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"Rosencrantz and Guildenstern are Dead" vs. "Waiting for Godot"

Compare and contrast the ways in which 'Rosencrantz and Guildenstern are Dead' by Tom Stoppard and 'Waiting for Godot' by Samuel Beckett teach important insights about the human condition.

Inspired by Beckett's literary style, particularly in 'Waiting for Godot', Stoppard wrote 'Rosencrantz and Guildenstern are Dead'. As a result of this, many comparisons can be drawn between these two plays. Stoppard's writing was also influenced by Shakespeare's 'Hamlet'. Rosencrantz and Guildenstern as minor characters exist within Shakespeare's world providing Stoppard with his protagonists. However, the play is not an attempt to rewrite 'Waiting for Godot' in a framework of Shakespeare's drama.

In studying these texts, the reader is provoked into analysing, comparing and contrasting them. In particular the characters in 'Rosencrantz and Guildenstern are Dead' provide intriguing material to consider the human condition. The characters, their personality traits and responses to stimuli, as well as what directs and motivates them, is worthy of discussion.

Stoppard gives Rosencrantz and Guildenstern an existence outside 'Hamlet', although it is one of little significance and they idle away their time only having a purpose to their lives when the play rejoins the 'Hamlet' plot, after they have been called by the King's messenger: "There was a messenger...that's right. We were sent for." Their lives end tragically due to this connection with 'Hamlet', predetermined by the title, but the role provided them with a purpose to their otherwise futile lives, making them bearable. Their deaths evoke sadness and sympathy leaving the reader grieving for them.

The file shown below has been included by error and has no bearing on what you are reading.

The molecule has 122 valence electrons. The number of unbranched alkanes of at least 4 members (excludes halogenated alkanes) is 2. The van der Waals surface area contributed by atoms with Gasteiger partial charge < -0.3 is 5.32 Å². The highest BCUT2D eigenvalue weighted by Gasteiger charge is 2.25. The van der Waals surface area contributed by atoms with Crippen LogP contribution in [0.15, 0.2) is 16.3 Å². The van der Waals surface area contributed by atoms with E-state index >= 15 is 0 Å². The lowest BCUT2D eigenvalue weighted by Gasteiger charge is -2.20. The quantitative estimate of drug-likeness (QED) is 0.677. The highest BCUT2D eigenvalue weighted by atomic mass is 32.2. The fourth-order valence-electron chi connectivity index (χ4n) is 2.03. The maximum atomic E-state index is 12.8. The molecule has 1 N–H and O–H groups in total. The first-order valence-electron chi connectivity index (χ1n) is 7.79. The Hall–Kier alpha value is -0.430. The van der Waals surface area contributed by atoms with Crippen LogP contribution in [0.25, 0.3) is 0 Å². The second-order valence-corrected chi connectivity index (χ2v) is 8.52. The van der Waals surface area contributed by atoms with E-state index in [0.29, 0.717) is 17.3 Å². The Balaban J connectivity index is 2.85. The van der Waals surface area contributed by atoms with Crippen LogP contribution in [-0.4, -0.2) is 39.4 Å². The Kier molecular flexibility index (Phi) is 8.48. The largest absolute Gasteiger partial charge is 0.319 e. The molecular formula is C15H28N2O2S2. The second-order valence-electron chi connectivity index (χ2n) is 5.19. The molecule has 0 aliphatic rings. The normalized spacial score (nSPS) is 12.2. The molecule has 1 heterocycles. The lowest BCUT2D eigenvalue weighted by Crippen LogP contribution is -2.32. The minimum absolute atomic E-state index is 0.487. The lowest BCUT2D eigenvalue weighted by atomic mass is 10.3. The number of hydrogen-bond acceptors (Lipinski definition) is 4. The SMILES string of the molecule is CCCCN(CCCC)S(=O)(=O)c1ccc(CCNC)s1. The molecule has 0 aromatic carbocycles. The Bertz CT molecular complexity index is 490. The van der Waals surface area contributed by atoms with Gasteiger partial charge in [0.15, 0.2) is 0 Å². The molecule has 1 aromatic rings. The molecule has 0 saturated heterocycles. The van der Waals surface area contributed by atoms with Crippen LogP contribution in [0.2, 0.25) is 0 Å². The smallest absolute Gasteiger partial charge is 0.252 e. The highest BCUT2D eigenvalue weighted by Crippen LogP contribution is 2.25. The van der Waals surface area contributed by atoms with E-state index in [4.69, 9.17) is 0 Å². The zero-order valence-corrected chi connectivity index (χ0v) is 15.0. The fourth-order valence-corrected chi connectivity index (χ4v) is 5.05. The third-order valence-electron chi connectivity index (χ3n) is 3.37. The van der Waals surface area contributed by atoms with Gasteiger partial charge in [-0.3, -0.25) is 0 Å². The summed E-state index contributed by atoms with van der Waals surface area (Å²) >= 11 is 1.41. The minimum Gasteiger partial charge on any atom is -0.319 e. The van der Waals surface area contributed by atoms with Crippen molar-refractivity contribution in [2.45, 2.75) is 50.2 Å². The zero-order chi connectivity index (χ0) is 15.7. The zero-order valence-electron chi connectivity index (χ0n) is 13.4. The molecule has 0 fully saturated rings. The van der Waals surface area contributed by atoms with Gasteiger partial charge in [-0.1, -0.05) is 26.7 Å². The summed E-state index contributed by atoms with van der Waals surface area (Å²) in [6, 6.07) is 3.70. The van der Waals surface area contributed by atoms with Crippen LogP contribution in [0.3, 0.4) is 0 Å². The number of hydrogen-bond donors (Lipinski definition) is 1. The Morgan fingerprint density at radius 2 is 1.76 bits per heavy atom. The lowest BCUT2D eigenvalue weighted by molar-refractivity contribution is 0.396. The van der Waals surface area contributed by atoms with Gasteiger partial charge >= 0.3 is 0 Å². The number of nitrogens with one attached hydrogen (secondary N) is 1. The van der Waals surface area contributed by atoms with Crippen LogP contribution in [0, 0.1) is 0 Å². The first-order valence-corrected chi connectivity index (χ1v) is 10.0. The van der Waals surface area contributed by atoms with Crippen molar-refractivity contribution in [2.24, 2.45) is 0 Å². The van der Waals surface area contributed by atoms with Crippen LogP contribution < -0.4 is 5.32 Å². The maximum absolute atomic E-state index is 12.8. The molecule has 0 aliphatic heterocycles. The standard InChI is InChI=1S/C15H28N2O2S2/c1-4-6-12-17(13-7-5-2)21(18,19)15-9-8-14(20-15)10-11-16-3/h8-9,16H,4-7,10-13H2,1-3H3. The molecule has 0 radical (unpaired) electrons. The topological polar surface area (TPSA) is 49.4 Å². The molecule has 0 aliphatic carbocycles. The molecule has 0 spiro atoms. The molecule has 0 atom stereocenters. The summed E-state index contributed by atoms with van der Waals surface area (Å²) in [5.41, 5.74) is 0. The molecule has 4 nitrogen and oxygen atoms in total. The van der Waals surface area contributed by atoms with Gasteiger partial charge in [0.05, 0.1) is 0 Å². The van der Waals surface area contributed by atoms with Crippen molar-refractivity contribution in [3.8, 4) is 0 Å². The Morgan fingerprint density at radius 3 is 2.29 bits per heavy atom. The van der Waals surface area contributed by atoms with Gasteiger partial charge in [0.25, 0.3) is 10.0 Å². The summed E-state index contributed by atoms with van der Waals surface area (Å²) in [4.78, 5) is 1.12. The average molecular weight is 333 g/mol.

In contrast to Stoppard's play 'Waiting for Godot' is much bleaker in the respect that Vladimir and Estragon seem to have no purpose or direction in their lives. Their only hope rests on the mysterious Godot who never comes, however they do remain alive at the end. This leads the...

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"Rosencrantz and Guildenstern are Dead" vs. "Waiting for Godot". (1969, December 31). In DirectEssays.com. Retrieved 14:11, September 22, 2014, from http://www.directessays.com/viewpaper/19081.html